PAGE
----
A growing literature finds that nonviolence is more successful than violence in effecting political change. We suggest that a focus on this association is incomplete, because it obscures the crucial influence of ethnic identity on campaign outcomes. We argue that because of prevalent negative stereotypes associating minority ethnic groups with violence, such groups are perceived as more violent even when resisting nonviolently, increasing support for their repression and ultimately hampering campaign success. We show that, cross-nationally, the effect of nonviolence on outcomes is significantly moderated by ethnicity, with nonviolence increasing success only for dominant groups. We then test our argument using two experiments in the United States and Israel. Study 1 finds that nonviolent resistance by ethnic minorities is perceived as more violent and requiring more policing than identical resistance by majorities. Study 2 replicates and extends the results, leveraging the wave of racial justice protests across the US in June 2020 to find that white participants are perceived as less violent than Black participants when protesting for the same goals. These findings highlight the importance of ethnic identity in shaping campaign perceptions and outcomes, underscoring the obstacles that widespread biases pose to nonviolent mobilization.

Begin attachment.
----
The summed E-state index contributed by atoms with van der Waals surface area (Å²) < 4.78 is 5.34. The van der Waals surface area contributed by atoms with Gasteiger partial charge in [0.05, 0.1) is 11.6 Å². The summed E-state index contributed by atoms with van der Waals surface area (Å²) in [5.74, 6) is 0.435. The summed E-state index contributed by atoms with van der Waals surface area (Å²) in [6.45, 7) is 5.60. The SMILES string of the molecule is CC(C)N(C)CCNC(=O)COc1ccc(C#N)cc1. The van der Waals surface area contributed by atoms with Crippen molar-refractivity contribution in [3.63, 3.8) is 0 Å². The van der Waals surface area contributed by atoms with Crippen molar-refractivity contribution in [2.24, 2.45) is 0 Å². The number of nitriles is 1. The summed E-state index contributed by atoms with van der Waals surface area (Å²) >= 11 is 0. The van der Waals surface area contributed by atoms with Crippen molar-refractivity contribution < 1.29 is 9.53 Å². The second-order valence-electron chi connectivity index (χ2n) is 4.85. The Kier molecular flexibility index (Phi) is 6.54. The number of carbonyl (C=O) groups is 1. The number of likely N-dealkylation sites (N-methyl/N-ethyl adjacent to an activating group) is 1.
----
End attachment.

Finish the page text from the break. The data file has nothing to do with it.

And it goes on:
Bibliographical noteFunding Information:
Devorah Manekin thanks the Israel Science Foundation (Grant 1919/17) for its support of this research. 1
© The Author(s), 2021. Published by Cambridge University Press on behalf of the American Political Science Association.